Last week in the Italian city of Perugia the leading experts-scientists from all over the world engaged in the study of fungi gathered all together. The 19th European Mycological Congress was held there, and Nina Filippova, Head of the Youth Laboratory of Molecular and Genetic Methods of Analysis at YuSU, Candidate of Biological Sciences, Senior Researcher of the UNESCO UNESCO Chair "Environmental Dynamics and Global Climate Change" was invited too. It should be noted that this is the second Congress for Nina. The researcher was also a participant of the 18th Forum, which took place four years ago in Warsaw.
Over the five days in Perugia, several sections were held, including one on fungal data management, and scientists discussed fundamental issues in the study of molecular diversity, as well as applied issues in biotechnology related to fungi.
"There were presented many modern methods of studying the diversity of mushrooms, functional characteristics of biomass, the use of biotechnology, which we will also use. It is very useful to get first-hand information, to get acquainted personally with people who are engaged in this field, to read articles and to master these directions", - Nina emphasized.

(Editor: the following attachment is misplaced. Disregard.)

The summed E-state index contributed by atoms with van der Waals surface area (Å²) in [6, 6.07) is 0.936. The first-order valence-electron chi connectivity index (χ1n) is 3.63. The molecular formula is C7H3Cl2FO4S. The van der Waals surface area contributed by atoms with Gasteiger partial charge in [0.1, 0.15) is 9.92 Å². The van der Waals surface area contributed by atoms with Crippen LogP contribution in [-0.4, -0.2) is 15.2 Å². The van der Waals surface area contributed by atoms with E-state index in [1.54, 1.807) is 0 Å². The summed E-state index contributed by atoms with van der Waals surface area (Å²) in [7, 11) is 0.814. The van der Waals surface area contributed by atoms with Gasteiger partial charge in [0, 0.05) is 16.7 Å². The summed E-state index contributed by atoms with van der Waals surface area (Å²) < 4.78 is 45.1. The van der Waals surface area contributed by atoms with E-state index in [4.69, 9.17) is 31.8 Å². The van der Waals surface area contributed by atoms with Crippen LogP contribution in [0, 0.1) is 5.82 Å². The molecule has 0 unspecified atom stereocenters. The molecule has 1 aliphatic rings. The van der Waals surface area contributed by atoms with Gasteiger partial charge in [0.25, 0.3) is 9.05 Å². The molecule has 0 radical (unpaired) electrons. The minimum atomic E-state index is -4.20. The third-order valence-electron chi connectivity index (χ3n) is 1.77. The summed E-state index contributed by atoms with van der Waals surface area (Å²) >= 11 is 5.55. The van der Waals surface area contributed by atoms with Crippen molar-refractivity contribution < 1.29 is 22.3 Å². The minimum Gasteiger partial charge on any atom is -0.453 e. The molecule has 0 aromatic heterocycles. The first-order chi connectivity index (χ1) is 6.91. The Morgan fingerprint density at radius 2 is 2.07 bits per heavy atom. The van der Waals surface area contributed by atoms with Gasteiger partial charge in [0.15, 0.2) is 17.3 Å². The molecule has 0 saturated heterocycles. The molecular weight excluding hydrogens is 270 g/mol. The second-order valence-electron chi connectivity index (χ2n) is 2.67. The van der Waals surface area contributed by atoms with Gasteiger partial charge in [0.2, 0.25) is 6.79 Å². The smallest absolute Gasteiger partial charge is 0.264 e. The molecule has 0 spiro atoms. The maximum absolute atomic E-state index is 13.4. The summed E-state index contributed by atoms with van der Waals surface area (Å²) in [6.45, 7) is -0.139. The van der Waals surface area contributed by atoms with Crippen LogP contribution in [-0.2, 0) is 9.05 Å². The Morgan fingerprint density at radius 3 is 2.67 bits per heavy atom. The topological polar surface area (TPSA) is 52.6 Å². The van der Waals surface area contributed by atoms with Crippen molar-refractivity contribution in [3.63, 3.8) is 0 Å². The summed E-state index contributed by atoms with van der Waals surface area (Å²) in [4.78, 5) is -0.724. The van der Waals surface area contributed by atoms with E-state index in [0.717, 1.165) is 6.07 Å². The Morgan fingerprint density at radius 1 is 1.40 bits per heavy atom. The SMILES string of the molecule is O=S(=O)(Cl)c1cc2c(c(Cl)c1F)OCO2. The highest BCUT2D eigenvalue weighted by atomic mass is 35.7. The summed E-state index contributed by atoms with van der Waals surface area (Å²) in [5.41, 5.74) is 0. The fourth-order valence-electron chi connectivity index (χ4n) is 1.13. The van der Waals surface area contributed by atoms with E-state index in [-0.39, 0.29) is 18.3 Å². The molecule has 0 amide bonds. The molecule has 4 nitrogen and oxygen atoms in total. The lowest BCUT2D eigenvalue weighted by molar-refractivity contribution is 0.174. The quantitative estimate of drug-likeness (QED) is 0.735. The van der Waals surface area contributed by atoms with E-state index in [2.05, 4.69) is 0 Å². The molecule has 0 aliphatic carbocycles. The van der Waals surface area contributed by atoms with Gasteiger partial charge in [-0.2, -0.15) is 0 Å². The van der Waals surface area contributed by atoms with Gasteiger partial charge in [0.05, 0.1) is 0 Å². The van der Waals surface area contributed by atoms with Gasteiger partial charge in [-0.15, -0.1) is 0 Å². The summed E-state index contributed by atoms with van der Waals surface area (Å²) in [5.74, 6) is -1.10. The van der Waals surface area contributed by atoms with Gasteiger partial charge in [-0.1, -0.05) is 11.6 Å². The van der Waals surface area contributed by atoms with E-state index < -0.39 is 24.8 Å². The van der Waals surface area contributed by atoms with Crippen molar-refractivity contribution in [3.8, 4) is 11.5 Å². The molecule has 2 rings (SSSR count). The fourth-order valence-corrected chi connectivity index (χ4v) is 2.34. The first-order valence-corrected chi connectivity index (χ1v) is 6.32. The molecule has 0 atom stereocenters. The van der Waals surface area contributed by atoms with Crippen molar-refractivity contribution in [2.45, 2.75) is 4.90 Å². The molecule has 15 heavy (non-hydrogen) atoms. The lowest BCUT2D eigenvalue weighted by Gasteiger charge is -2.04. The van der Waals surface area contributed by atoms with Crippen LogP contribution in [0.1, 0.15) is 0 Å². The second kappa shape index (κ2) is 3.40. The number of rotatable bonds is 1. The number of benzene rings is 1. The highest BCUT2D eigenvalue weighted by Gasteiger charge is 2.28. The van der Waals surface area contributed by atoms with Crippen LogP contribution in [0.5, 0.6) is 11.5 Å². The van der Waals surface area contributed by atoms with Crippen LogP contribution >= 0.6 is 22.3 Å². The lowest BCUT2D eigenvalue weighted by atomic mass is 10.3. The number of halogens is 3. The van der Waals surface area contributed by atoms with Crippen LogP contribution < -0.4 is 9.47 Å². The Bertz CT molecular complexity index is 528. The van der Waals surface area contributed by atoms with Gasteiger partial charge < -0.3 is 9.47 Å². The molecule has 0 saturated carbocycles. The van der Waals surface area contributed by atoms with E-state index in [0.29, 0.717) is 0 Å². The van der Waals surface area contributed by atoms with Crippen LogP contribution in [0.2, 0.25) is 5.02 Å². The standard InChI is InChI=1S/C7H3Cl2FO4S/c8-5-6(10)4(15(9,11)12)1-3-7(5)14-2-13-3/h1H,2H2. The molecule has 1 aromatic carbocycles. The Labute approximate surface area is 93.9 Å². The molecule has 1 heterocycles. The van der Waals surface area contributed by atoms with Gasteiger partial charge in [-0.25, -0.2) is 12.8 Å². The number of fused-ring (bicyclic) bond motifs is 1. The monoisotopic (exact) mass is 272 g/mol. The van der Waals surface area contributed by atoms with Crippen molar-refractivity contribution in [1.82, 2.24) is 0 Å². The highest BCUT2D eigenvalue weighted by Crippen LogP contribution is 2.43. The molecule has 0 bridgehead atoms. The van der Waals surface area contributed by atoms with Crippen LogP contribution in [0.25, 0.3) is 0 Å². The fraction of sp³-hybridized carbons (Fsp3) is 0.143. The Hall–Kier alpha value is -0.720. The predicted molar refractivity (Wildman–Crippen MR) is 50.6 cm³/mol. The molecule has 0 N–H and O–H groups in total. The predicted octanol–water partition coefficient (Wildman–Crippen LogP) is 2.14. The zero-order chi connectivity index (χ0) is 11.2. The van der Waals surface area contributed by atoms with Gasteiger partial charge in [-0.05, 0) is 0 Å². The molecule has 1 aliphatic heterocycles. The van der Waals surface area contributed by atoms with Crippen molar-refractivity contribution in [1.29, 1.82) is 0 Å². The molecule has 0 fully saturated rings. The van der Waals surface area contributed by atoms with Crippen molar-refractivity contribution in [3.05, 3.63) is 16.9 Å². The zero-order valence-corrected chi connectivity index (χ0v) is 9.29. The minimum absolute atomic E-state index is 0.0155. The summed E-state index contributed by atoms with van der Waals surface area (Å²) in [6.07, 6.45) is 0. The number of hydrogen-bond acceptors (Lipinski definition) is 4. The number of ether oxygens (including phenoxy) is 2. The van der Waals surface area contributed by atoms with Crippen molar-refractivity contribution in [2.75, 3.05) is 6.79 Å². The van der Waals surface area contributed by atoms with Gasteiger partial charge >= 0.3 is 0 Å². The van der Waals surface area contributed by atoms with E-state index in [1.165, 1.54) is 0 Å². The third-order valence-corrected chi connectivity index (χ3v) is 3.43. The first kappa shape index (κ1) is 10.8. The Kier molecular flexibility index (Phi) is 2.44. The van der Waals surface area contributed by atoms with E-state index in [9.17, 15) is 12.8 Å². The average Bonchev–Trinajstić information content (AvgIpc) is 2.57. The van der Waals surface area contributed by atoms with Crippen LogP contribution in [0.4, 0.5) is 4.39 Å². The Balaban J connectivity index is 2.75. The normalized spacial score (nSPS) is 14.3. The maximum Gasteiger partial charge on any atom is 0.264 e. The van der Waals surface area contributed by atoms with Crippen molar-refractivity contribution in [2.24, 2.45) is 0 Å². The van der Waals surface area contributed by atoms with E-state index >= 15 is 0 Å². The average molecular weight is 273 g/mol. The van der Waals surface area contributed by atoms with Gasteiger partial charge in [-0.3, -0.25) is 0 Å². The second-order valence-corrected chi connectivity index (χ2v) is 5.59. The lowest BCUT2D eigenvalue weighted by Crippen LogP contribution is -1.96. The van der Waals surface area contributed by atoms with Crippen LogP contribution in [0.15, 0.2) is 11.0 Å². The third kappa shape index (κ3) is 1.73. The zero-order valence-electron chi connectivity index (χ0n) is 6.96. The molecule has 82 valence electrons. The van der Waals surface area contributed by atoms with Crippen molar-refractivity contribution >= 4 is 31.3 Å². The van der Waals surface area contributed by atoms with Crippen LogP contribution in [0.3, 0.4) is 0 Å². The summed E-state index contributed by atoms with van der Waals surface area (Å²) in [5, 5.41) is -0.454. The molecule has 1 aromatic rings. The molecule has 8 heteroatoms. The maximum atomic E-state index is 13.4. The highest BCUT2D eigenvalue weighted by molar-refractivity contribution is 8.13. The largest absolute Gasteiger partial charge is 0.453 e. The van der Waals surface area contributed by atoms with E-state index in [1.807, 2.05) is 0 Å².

The paper of the YuSU scientist was devoted to the diversity of large fungi on peatlands. Nina Filippova presented to the scientific community the results of 10-year monitoring based on the graph supplemented by barcoding and metabarcoding.
"Peatlands around the world are very changed, and in our region they have remained intact. This is important for global understanding of how fungi communities are organized in different ecosystems," said Nina Filippova. She also said that at the Congress they managed to discuss several joint projects with their colleagues.
The congress ended with a section on mycological societies around the world, how they work, what areas they are involved in, and what the future holds for coordination and collaboration.
"We also have the Siberian Mycological Society. We can be an associate member. I told about the fact that now the Museum of Nature and Human is holding a festival of fungi. September and October are the most active in attracting audiences, the best time to draw attention to their diversity and why they are so important in nature and our human life," said the head of the laboratory.
We would like to add that more than 150 mycological scientists from Europe, Africa, Asia, South and North America, who represented more than 30 countries, took part in the Congress.